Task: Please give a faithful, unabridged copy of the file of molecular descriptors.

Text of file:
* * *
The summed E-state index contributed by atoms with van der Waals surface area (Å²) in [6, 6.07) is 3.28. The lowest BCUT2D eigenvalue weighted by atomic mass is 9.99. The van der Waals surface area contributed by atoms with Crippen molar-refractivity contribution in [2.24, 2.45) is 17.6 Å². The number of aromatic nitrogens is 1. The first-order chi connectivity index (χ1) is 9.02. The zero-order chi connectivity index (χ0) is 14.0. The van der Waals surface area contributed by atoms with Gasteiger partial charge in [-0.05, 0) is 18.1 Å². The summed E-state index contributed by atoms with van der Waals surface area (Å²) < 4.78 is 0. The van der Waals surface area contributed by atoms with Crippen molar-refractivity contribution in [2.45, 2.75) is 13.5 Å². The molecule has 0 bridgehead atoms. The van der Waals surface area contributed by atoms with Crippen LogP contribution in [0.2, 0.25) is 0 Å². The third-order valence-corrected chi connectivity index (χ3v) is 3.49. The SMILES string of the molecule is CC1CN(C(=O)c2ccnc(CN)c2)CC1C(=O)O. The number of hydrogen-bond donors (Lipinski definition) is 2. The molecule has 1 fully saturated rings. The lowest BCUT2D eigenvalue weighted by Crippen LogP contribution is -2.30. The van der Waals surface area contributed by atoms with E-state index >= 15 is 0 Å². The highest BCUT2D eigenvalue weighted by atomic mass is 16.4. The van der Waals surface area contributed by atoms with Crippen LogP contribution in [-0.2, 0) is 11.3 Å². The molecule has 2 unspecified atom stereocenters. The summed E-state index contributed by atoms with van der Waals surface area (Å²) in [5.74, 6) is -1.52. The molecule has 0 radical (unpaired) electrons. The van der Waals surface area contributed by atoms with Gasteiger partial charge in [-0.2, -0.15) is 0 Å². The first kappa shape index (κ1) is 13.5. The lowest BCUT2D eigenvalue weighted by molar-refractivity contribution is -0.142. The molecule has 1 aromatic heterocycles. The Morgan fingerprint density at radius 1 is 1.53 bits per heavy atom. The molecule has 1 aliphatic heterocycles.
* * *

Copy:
The summed E-state index contributed by atoms with van der Waals surface area (Å²) in [6, 6.07) is 3.28. The lowest BCUT2D eigenvalue weighted by atomic mass is 9.99. The van der Waals surface area contributed by atoms with Crippen molar-refractivity contribution in [2.24, 2.45) is 17.6 Å². The number of aromatic nitrogens is 1. The first-order chi connectivity index (χ1) is 9.02. The zero-order chi connectivity index (χ0) is 14.0. The van der Waals surface area contributed by atoms with Gasteiger partial charge in [-0.05, 0) is 18.1 Å². The summed E-state index contributed by atoms with van der Waals surface area (Å²) < 4.78 is 0. The van der Waals surface area contributed by atoms with Crippen molar-refractivity contribution in [2.45, 2.75) is 13.5 Å². The molecule has 0 bridgehead atoms. The van der Waals surface area contributed by atoms with Crippen LogP contribution in [0.2, 0.25) is 0 Å². The third-order valence-corrected chi connectivity index (χ3v) is 3.49. The SMILES string of the molecule is CC1CN(C(=O)c2ccnc(CN)c2)CC1C(=O)O. The number of hydrogen-bond donors (Lipinski definition) is 2. The molecule has 1 fully saturated rings. The lowest BCUT2D eigenvalue weighted by Crippen LogP contribution is -2.30. The van der Waals surface area contributed by atoms with E-state index >= 15 is 0 Å². The highest BCUT2D eigenvalue weighted by atomic mass is 16.4. The van der Waals surface area contributed by atoms with Crippen LogP contribution in [-0.2, 0) is 11.3 Å². The molecule has 2 unspecified atom stereocenters. The summed E-state index contributed by atoms with van der Waals surface area (Å²) in [5.74, 6) is -1.52. The molecule has 0 radical (unpaired) electrons. The van der Waals surface area contributed by atoms with Gasteiger partial charge in [-0.2, -0.15) is 0 Å². The first kappa shape index (κ1) is 13.5. The lowest BCUT2D eigenvalue weighted by molar-refractivity contribution is -0.142. The molecule has 1 aromatic heterocycles. The Morgan fingerprint density at radius 1 is 1.53 bits per heavy atom. The molecule has 1 aliphatic heterocycles.